Take a moment to honestly answer the following questions:
How committed are you to implementing the plan to move your company forward?
How do you plan to communicate the plan throughout the company?
Are there sufficient people who have a buy-in to drive the plan forward?
How are you going to motivate your people?
Have you identified internal processes that are key to driving the plan forward?
Are you going to commit money, resources, and time to support the plan?
What are the roadblocks to implementing and supporting the plan?
How will you take available resources and achieve maximum results with them?
You don’t need to have the perfect answers to all these questions right now, but just make sure that you’ve given all the questions equal consideration. You don’t want to look back six months from now, and wish you had identified some big issues that are now threatening your success. If you’ve identified some red flags, assess if they’re huge obstacles or small ones. If they’re big, get them out of the way before you implement, even if it means pushing your timeline out for awhile.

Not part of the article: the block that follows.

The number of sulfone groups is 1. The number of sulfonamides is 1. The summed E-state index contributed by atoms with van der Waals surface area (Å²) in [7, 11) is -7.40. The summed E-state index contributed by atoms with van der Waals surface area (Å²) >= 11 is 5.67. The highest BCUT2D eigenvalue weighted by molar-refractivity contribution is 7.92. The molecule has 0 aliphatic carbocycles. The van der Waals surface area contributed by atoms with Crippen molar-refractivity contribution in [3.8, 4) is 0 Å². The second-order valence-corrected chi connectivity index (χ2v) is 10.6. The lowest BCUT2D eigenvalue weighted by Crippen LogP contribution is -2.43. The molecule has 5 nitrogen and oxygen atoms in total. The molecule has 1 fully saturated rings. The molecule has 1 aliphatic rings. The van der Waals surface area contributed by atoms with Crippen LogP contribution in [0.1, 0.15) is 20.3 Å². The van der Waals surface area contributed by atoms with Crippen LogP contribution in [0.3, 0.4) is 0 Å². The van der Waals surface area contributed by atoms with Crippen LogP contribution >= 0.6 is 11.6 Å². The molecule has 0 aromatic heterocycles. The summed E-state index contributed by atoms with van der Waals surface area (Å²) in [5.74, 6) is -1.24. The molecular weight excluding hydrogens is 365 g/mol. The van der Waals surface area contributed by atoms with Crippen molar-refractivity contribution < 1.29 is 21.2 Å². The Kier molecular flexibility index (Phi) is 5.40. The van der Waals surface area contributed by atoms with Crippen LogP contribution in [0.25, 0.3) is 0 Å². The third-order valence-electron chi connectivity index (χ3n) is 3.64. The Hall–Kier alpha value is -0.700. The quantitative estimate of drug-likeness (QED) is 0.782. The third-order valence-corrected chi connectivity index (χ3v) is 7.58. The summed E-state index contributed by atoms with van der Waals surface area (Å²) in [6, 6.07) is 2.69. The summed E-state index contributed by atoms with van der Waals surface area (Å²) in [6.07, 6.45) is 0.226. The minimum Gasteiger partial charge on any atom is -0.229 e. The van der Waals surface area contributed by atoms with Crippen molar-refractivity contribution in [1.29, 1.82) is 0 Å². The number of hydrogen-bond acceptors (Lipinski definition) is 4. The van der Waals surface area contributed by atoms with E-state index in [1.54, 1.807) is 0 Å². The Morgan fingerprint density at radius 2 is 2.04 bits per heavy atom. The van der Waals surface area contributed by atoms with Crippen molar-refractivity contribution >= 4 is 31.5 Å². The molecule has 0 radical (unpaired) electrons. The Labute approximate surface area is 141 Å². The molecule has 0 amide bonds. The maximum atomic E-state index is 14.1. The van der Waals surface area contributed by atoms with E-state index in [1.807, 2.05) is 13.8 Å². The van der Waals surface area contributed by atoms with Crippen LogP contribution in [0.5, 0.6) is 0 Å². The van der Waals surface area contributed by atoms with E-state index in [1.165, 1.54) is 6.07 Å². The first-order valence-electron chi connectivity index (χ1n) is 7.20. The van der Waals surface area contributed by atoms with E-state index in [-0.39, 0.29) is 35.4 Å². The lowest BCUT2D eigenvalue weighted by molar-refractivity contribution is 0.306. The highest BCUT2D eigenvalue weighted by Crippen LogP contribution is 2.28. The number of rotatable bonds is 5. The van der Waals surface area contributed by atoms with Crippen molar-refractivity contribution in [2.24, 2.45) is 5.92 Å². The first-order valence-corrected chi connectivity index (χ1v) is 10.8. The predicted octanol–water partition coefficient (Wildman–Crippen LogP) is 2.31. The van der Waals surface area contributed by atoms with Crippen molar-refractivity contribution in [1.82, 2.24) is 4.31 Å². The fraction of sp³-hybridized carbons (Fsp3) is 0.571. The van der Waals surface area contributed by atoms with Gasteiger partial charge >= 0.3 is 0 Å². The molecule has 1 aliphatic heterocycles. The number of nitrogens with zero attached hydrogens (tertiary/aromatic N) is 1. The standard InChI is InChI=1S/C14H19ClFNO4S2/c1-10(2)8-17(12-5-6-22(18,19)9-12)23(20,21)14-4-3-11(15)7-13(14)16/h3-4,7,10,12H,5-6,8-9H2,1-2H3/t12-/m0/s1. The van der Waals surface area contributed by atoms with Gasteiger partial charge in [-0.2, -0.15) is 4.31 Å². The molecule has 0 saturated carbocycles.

Making sure you have the support
Often overlooked are the five key components necessary to support implementation: people, resources, structure, systems, and culture. All components must be in place in order to move from creating the plan to activating the plan.
The first stage of implementing your plan is to make sure to have the right people on board. The right people include those folks with required competencies and skills that are needed to support the plan. In the months following the planning process, expand employee skills through training, recruitment, or new hires to include new competencies required by the strategic plan.
You need to have sufficient funds and enough time to support implementation. Often, true costs are underestimated or not identified. True costs can include a realistic time commitment from staff to achieve a goal, a clear identification of expenses associated with a tactic, or unexpected cost overruns by a vendor. Additionally, employees must have enough time to implement what may be additional activities that they aren’t currently performing.